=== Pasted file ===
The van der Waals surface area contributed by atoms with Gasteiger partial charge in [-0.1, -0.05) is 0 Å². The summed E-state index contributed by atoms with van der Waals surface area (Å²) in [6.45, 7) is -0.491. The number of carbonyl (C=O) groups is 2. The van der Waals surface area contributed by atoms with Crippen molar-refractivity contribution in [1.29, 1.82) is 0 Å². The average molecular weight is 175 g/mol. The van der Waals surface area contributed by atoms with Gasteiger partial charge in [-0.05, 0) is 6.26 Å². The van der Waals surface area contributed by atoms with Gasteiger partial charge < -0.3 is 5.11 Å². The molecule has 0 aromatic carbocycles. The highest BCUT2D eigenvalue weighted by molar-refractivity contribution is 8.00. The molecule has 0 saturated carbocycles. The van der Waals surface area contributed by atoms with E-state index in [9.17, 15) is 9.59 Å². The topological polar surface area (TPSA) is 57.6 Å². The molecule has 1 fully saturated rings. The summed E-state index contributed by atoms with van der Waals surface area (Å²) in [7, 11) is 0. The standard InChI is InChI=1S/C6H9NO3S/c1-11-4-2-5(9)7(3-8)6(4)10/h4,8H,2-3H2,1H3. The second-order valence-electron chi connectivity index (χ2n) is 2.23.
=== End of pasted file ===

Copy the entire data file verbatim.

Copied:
The van der Waals surface area contributed by atoms with Gasteiger partial charge in [-0.1, -0.05) is 0 Å². The summed E-state index contributed by atoms with van der Waals surface area (Å²) in [6.45, 7) is -0.491. The number of carbonyl (C=O) groups is 2. The van der Waals surface area contributed by atoms with Crippen molar-refractivity contribution in [1.29, 1.82) is 0 Å². The average molecular weight is 175 g/mol. The van der Waals surface area contributed by atoms with Gasteiger partial charge in [-0.05, 0) is 6.26 Å². The van der Waals surface area contributed by atoms with Gasteiger partial charge < -0.3 is 5.11 Å². The molecule has 0 aromatic carbocycles. The highest BCUT2D eigenvalue weighted by molar-refractivity contribution is 8.00. The molecule has 0 saturated carbocycles. The van der Waals surface area contributed by atoms with E-state index in [9.17, 15) is 9.59 Å². The topological polar surface area (TPSA) is 57.6 Å². The molecule has 1 fully saturated rings. The summed E-state index contributed by atoms with van der Waals surface area (Å²) in [7, 11) is 0. The standard InChI is InChI=1S/C6H9NO3S/c1-11-4-2-5(9)7(3-8)6(4)10/h4,8H,2-3H2,1H3. The second-order valence-electron chi connectivity index (χ2n) is 2.23.